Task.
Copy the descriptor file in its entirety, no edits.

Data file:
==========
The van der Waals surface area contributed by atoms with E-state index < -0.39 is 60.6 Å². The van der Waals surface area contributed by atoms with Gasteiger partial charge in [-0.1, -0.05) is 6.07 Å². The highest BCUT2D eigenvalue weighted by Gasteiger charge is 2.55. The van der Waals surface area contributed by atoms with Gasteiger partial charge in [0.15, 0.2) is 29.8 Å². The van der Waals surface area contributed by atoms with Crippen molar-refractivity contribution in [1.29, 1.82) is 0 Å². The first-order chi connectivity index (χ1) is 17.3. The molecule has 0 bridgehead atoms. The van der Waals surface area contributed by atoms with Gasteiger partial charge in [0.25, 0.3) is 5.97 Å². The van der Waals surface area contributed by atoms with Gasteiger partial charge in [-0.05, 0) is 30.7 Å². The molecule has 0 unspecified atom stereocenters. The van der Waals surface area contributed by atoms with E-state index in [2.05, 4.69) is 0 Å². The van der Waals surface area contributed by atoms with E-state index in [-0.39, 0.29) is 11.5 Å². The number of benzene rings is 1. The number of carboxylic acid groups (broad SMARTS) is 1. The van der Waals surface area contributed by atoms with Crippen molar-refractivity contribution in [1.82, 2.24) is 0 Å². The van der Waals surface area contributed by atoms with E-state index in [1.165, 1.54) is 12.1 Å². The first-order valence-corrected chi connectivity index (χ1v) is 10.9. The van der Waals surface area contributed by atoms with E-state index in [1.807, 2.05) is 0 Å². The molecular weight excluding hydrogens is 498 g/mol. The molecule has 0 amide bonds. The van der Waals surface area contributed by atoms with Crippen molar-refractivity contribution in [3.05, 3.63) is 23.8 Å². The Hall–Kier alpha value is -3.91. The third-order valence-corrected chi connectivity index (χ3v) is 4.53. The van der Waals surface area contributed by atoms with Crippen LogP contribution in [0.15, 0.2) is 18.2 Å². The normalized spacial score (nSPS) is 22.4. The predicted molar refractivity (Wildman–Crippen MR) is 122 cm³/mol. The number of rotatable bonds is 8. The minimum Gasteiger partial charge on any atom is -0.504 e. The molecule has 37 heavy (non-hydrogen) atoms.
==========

The van der Waals surface area contributed by atoms with E-state index < -0.39 is 60.6 Å². The van der Waals surface area contributed by atoms with Gasteiger partial charge in [-0.1, -0.05) is 6.07 Å². The highest BCUT2D eigenvalue weighted by Gasteiger charge is 2.55. The van der Waals surface area contributed by atoms with Gasteiger partial charge in [0.15, 0.2) is 29.8 Å². The van der Waals surface area contributed by atoms with Crippen molar-refractivity contribution in [1.29, 1.82) is 0 Å². The first-order chi connectivity index (χ1) is 17.3. The molecule has 0 bridgehead atoms. The van der Waals surface area contributed by atoms with Gasteiger partial charge in [0.25, 0.3) is 5.97 Å². The van der Waals surface area contributed by atoms with Gasteiger partial charge in [-0.05, 0) is 30.7 Å². The molecule has 0 unspecified atom stereocenters. The van der Waals surface area contributed by atoms with E-state index in [2.05, 4.69) is 0 Å². The van der Waals surface area contributed by atoms with E-state index in [-0.39, 0.29) is 11.5 Å². The number of benzene rings is 1. The number of carboxylic acid groups (broad SMARTS) is 1. The van der Waals surface area contributed by atoms with Crippen molar-refractivity contribution in [1.82, 2.24) is 0 Å². The van der Waals surface area contributed by atoms with E-state index in [1.165, 1.54) is 12.1 Å². The first-order valence-corrected chi connectivity index (χ1v) is 10.9. The van der Waals surface area contributed by atoms with E-state index in [1.807, 2.05) is 0 Å². The molecular weight excluding hydrogens is 498 g/mol. The molecule has 0 amide bonds. The van der Waals surface area contributed by atoms with Crippen molar-refractivity contribution in [3.05, 3.63) is 23.8 Å². The Hall–Kier alpha value is -3.91. The third-order valence-corrected chi connectivity index (χ3v) is 4.53. The van der Waals surface area contributed by atoms with Crippen LogP contribution in [0.15, 0.2) is 18.2 Å². The normalized spacial score (nSPS) is 22.4. The predicted molar refractivity (Wildman–Crippen MR) is 122 cm³/mol. The number of rotatable bonds is 8. The minimum Gasteiger partial charge on any atom is -0.504 e. The molecule has 37 heavy (non-hydrogen) atoms.